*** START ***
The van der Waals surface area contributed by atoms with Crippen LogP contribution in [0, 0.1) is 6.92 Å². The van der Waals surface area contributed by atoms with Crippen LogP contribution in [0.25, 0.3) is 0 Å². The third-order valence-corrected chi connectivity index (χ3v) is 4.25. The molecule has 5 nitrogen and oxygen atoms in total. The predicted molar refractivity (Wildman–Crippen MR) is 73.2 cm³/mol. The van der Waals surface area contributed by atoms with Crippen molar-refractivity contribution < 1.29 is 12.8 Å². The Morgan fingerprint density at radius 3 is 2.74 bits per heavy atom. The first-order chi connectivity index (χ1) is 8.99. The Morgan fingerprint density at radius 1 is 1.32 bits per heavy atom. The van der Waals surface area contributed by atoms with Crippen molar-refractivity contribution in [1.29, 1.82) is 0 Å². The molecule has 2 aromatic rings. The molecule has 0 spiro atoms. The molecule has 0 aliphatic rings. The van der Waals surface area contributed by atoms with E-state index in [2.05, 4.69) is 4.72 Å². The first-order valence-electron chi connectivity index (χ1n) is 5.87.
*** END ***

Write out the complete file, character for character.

The van der Waals surface area contributed by atoms with Crippen LogP contribution in [0, 0.1) is 6.92 Å². The van der Waals surface area contributed by atoms with Crippen LogP contribution in [0.25, 0.3) is 0 Å². The third-order valence-corrected chi connectivity index (χ3v) is 4.25. The molecule has 5 nitrogen and oxygen atoms in total. The predicted molar refractivity (Wildman–Crippen MR) is 73.2 cm³/mol. The van der Waals surface area contributed by atoms with Crippen molar-refractivity contribution < 1.29 is 12.8 Å². The Morgan fingerprint density at radius 3 is 2.74 bits per heavy atom. The first-order chi connectivity index (χ1) is 8.99. The Morgan fingerprint density at radius 1 is 1.32 bits per heavy atom. The van der Waals surface area contributed by atoms with Crippen molar-refractivity contribution in [1.29, 1.82) is 0 Å². The molecule has 2 aromatic rings. The molecule has 0 spiro atoms. The molecule has 0 aliphatic rings. The van der Waals surface area contributed by atoms with E-state index in [2.05, 4.69) is 4.72 Å². The first-order valence-electron chi connectivity index (χ1n) is 5.87.